Digestion - Nutrition in Human Beings

The food that we eat cannot be used by the cells in the body in the form in which it is eaten. Conversion of complex food material into smaller substances so that it can be absorbed by the cells is called digestion. Taking in of food is termed ingestion.

Digestive System

Alimentary canal is a long continuous tube constituted made by mouth, pharynx, oesophagus, stomach, small intestine, large intestine, and rectum. The glandular organs, salivary glands, liver and pancreas and the alimentary canal form the digestive system.


The process of digestion requires enzymes present in the digestive juices secreted by the organs of digestive system. They convert complex substances into simpler ones. Enzymes are chemicals which speed up chemical reactions taking place in cells. Almost all enzymes are complex proteins and remain unchanged during the chemical reaction. They can, therefore, be used repeatedly.

Process Involved in Nutrition

The entire process of nutrition includes the following steps: ingestion, digestion, absorption, assimilation and egestion.

A. Ingestion and Digestion

The process of taking in food through the mouth is called ingestion. The digestion of food starts from the mouth and ends in the small intestine.

1. Mouth: Carbohydrates, such as starch, are broken down or digested to form sugar. Saliva contains an enzyme salivary amylase that breaks down starch into sugar. It also helps in lubricating the food and making it easier for swallowing.

2. Oesophagus: There is no digestion in this part, also called gullet. The oesophagus or the food pipe by the contraction of muscles in its wall pushes the food into the stomach. Muscle movement is termed peristalsis and helped food travel down the alimentary canal.

3. Stomach: The stomach is a highly muscular organ. The gastric glands present in its walls secrete gastric juice containing hydrochloric acid (HCl) and enzymes like pepsinogen. HCl activates pepsinogen into pepsin and kills bacteria. Proteins are broken into smaller fragments called peptones by the enzyme pepsin.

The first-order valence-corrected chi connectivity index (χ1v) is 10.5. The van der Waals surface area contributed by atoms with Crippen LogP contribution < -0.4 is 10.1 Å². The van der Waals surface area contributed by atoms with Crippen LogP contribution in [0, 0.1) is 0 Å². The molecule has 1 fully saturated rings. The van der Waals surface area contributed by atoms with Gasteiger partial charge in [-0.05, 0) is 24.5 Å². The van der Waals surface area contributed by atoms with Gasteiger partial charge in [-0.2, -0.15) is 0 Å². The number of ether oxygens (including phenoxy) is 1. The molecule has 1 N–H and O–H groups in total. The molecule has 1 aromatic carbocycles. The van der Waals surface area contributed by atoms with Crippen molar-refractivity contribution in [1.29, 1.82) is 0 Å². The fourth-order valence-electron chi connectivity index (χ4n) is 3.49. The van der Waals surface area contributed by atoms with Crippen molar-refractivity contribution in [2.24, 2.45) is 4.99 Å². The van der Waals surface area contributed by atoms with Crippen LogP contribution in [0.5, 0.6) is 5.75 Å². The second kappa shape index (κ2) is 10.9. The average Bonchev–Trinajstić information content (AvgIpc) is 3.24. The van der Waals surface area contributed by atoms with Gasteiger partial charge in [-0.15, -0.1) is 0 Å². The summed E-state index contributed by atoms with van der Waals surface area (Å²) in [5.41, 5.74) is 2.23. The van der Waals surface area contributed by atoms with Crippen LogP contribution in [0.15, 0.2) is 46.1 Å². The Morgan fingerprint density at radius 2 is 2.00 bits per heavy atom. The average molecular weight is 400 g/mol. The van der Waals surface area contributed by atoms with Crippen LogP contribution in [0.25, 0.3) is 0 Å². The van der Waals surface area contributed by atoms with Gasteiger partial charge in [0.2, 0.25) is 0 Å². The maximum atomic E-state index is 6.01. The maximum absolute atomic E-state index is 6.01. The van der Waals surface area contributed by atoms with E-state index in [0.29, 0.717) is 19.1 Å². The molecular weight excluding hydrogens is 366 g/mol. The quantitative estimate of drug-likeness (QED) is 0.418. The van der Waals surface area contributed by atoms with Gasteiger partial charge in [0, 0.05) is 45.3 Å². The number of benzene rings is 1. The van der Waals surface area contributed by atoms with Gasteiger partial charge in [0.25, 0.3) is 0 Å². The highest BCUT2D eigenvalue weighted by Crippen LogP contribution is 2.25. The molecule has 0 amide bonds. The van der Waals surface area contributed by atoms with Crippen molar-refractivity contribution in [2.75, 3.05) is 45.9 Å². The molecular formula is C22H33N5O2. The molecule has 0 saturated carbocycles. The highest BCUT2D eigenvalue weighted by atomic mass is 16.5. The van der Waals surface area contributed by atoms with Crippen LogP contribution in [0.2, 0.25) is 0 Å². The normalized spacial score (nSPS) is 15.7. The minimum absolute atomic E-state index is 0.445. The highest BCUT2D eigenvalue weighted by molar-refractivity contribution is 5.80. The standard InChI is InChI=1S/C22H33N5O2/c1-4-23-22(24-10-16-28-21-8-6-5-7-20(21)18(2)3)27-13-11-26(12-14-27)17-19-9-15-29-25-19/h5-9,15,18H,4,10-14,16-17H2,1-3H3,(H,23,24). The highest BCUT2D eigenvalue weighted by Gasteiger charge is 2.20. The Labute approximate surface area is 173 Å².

4. Small intestine: The food moves from the stomach to duodenum, which is the upper part of the small intestine. Emulsification of fat (fat is broken into fat droplets) takes place with the help of the bile juice secreted by the live and stored in gall bladder. Bile does not have any digestive enzymes but it creates an alkaline medium which is essential for the action of pancreatic enzymes.

The pancreatic juice contains three enzymes:

  • Trypsin - converts peptones and proteoses to smaller peptides.
  • Amylase - converts starch into maltose.
  • Lipase - converts fats into fatty acids and glycerol.

The digestion of proteins into the end products amino acids, carbohydrates into glucose, and fats into fatty acids and glycerol is completed in the small intestine.

The inner surface of the small intestine contains thin finger-like projections called villi, which increase the surface area for absorption of digested food into the blood capillaries lining the villi. The blood then carries the absorbed food to different parts of the body and undigested food is pushed into the large intestine.

5. Large intestine: This part of the body absorbs water from the undigested food and solid waste is lubricated to form the faeces. The faeces pass on to the lower part of the large intestine, called the rectum, and are thrown out of the body through the anus.

B. Absorption

Blood capillaries in the villi pick up digested food and take it to all cells.

C. Assimilation

The absorbed food supplied to cells is used to release energy and also to build up the cell components. This is called assimilation.

D. Egestion

The process by which the undigested food material or waste is released from the body is called egestion.